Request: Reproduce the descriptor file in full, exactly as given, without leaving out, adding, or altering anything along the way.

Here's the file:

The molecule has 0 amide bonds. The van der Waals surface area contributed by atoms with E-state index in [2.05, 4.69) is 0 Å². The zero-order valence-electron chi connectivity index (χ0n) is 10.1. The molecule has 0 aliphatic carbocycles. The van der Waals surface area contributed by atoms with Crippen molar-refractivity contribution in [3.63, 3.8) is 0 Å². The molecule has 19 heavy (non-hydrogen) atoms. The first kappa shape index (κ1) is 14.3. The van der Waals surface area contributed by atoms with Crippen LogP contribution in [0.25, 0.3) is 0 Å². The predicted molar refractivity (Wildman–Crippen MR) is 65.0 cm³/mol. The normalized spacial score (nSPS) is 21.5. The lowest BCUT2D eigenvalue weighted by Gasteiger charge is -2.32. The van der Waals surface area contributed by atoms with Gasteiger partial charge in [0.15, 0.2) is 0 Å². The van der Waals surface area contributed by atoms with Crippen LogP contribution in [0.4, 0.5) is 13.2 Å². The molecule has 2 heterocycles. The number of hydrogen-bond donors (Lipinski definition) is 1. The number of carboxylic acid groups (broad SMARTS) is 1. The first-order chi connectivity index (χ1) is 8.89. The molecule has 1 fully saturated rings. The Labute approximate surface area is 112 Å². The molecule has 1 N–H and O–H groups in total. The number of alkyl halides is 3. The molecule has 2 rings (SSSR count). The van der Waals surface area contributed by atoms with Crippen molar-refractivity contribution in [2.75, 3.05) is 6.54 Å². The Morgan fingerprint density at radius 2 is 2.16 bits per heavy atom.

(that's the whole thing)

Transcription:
The molecule has 0 amide bonds. The van der Waals surface area contributed by atoms with E-state index in [2.05, 4.69) is 0 Å². The zero-order valence-electron chi connectivity index (χ0n) is 10.1. The molecule has 0 aliphatic carbocycles. The van der Waals surface area contributed by atoms with Crippen molar-refractivity contribution in [3.63, 3.8) is 0 Å². The molecule has 19 heavy (non-hydrogen) atoms. The first kappa shape index (κ1) is 14.3. The van der Waals surface area contributed by atoms with Crippen LogP contribution in [0.25, 0.3) is 0 Å². The predicted molar refractivity (Wildman–Crippen MR) is 65.0 cm³/mol. The normalized spacial score (nSPS) is 21.5. The lowest BCUT2D eigenvalue weighted by Gasteiger charge is -2.32. The van der Waals surface area contributed by atoms with Gasteiger partial charge in [0.15, 0.2) is 0 Å². The van der Waals surface area contributed by atoms with Crippen LogP contribution in [0.4, 0.5) is 13.2 Å². The molecule has 2 heterocycles. The number of hydrogen-bond donors (Lipinski definition) is 1. The number of carboxylic acid groups (broad SMARTS) is 1. The first-order chi connectivity index (χ1) is 8.89. The molecule has 1 fully saturated rings. The Labute approximate surface area is 112 Å². The molecule has 1 N–H and O–H groups in total. The number of alkyl halides is 3. The molecule has 2 rings (SSSR count). The van der Waals surface area contributed by atoms with Crippen molar-refractivity contribution in [2.75, 3.05) is 6.54 Å². The Morgan fingerprint density at radius 2 is 2.16 bits per heavy atom.